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October 27, 1962: The Most Dangerous Day in Human History

Historians/History
tags: JFK, Cuban Missile Crisis, October 1962



Dr. Stern is the author of numerous articles and “Averting ‘the Final Failure’: John F. Kennedy and the Secret Cuban Missile Crisis Meetings” (2003), “The Week the World Stood Still: Inside the Secret Cuban Missile Crisis” (2005), and “The Cuban Missile Crisis in American Memory: Myths vs. Reality” (2012), all in the Stanford University Press Nuclear Age Series. He was Historian at the Kennedy Library from 1977 to 2000.  This is the eighth in a series. Click HERE for previous installments

CIA reference photograph of Soviet medium-range ballistic missile (SS-4 in U.S. documents, R-12 in Soviet documents) in Red Square, Moscow.


As the morning meeting began, news arrived that Khrushchev had made a new proposal, publicly, over Moscow radio. The evening before Khrushchev had offered in a private diplomatic message to remove the missiles from Cuba in return for an American pledge not to reinvade Cuba. Now, before the administration had the chance to discuss that offer, Khrushchev had raised the ante—demanding that the U.S. withdraw its missiles from Turkey as a quid pro quo for removal of the Soviet missiles from Cuba.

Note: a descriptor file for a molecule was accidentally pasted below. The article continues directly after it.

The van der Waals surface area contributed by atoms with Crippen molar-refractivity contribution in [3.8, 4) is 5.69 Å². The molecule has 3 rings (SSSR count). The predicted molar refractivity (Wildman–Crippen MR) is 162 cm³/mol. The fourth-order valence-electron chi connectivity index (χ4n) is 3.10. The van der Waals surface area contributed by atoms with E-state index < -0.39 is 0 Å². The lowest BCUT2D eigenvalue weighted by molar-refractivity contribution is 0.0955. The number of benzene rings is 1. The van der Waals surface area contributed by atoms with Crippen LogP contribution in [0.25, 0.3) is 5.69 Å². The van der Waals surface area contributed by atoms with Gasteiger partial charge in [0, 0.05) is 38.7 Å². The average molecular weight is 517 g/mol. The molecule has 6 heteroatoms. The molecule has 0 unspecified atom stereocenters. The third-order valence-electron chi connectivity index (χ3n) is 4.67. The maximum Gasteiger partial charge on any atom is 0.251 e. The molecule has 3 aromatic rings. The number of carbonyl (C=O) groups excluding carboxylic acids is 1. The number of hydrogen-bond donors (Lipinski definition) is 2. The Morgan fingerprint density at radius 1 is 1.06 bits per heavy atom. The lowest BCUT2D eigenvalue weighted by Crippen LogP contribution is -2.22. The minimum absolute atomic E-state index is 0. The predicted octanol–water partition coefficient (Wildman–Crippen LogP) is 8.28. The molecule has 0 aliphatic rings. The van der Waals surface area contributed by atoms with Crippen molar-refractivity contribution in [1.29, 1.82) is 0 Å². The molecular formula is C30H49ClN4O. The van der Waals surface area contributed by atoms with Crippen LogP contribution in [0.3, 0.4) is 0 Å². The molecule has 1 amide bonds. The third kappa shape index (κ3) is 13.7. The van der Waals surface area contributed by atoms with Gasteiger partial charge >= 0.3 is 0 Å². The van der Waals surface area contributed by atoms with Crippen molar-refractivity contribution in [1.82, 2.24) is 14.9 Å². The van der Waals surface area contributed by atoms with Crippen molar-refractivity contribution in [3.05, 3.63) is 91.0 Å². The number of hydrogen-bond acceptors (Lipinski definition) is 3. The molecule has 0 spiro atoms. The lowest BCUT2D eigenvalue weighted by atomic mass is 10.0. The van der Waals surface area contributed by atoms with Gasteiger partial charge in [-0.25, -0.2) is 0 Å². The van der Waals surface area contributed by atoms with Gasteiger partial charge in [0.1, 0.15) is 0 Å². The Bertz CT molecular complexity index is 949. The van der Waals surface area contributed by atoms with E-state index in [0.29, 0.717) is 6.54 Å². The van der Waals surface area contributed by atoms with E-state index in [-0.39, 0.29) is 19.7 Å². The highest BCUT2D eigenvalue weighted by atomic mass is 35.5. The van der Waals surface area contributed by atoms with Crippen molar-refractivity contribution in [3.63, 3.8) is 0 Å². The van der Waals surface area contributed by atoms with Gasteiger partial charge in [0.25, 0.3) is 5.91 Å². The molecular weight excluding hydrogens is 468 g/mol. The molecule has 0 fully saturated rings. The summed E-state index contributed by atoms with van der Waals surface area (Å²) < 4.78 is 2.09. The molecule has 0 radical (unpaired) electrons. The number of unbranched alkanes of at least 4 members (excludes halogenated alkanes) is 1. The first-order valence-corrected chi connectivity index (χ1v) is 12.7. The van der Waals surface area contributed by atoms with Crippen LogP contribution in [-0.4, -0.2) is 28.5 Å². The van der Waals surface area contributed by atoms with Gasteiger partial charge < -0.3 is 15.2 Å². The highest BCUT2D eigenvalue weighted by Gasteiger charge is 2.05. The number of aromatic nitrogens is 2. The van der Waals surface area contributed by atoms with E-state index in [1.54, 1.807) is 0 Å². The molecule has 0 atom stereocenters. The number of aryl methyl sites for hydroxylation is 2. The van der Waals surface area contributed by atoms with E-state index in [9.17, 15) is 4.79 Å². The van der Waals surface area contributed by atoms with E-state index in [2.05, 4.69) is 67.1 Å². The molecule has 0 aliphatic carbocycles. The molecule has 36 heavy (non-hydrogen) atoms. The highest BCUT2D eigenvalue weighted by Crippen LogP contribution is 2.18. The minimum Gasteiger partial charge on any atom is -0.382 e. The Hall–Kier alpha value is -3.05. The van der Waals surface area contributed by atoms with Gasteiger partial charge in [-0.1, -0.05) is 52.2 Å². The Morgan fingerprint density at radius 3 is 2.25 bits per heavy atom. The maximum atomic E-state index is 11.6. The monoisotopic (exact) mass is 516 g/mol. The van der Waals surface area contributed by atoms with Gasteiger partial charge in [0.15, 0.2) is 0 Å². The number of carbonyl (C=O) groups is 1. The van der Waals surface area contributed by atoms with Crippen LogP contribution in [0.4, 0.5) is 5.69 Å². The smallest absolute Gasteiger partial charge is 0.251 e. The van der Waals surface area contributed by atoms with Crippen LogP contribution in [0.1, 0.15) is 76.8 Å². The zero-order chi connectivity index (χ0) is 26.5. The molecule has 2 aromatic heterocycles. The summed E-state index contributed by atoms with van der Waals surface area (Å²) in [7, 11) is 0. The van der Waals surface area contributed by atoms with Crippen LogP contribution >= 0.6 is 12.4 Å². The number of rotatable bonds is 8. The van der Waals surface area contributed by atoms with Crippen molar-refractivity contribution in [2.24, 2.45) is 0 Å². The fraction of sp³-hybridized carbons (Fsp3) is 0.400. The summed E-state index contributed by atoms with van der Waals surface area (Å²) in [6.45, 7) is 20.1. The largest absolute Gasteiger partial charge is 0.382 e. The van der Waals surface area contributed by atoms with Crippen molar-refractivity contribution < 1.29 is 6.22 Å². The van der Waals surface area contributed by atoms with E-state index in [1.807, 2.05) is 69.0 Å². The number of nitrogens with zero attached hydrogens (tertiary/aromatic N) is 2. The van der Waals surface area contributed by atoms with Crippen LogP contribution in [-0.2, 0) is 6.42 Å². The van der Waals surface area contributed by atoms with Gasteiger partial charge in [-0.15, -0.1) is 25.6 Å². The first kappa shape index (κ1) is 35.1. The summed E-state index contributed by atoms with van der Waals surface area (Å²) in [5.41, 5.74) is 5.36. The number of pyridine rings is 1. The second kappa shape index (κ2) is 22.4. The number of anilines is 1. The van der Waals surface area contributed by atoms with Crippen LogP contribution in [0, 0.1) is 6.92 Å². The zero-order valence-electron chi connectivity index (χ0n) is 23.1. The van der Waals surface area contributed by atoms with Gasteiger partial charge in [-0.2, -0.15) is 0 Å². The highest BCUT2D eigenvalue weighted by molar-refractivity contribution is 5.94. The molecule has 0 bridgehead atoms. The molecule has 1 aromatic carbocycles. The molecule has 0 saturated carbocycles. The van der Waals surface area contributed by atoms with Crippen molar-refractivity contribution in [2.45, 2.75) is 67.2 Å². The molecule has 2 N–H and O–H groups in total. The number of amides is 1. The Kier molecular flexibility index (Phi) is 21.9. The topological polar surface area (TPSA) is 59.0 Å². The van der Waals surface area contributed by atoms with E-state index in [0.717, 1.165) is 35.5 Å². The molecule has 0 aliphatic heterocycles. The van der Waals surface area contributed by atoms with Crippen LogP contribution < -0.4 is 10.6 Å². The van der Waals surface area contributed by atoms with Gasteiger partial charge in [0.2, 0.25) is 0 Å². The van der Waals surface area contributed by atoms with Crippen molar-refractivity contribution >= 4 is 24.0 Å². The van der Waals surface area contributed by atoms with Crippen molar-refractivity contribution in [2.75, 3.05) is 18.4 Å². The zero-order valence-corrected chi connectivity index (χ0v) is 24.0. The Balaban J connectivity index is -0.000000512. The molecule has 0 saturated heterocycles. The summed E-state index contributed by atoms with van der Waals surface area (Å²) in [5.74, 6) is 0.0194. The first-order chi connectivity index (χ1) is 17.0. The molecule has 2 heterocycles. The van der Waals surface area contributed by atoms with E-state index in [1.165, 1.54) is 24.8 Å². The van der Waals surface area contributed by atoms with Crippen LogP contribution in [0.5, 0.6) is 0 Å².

President Kennedy, who had speculated about a possible missile swap during the first week of discussions, argued that Khrushchev’s public offer would have broad international support and could not be turned down: “We’re gonna be in an insupportable position on this matter if this becomes his [Khrushchev’s] proposal. In the first place, we last year tried to get the missiles out of there because they’re not militarily useful, number one. Number two, it’s gonna— to any man at the United Nations or any other rational man, it will look like a very fair trade.” Everyone else urged the rejection of the offer.

The President, suddenly sounding quite annoyed, grumbled, “How much negotiation have we had with the Turks this week? Who’s done it?”

“We haven’t talked with the Turks,” Secretary of State Dean Rusk explained. “The Turks have talked with us.”

“Where have they talked with us?” JFK demanded.

“In NATO,” Rusk replied.

“Yeah, but have we gone to the Turkish government before this came out…? I’ve talked about it now for a week,” the President protested. “Have we got any conversations in Turkey with the Turks?”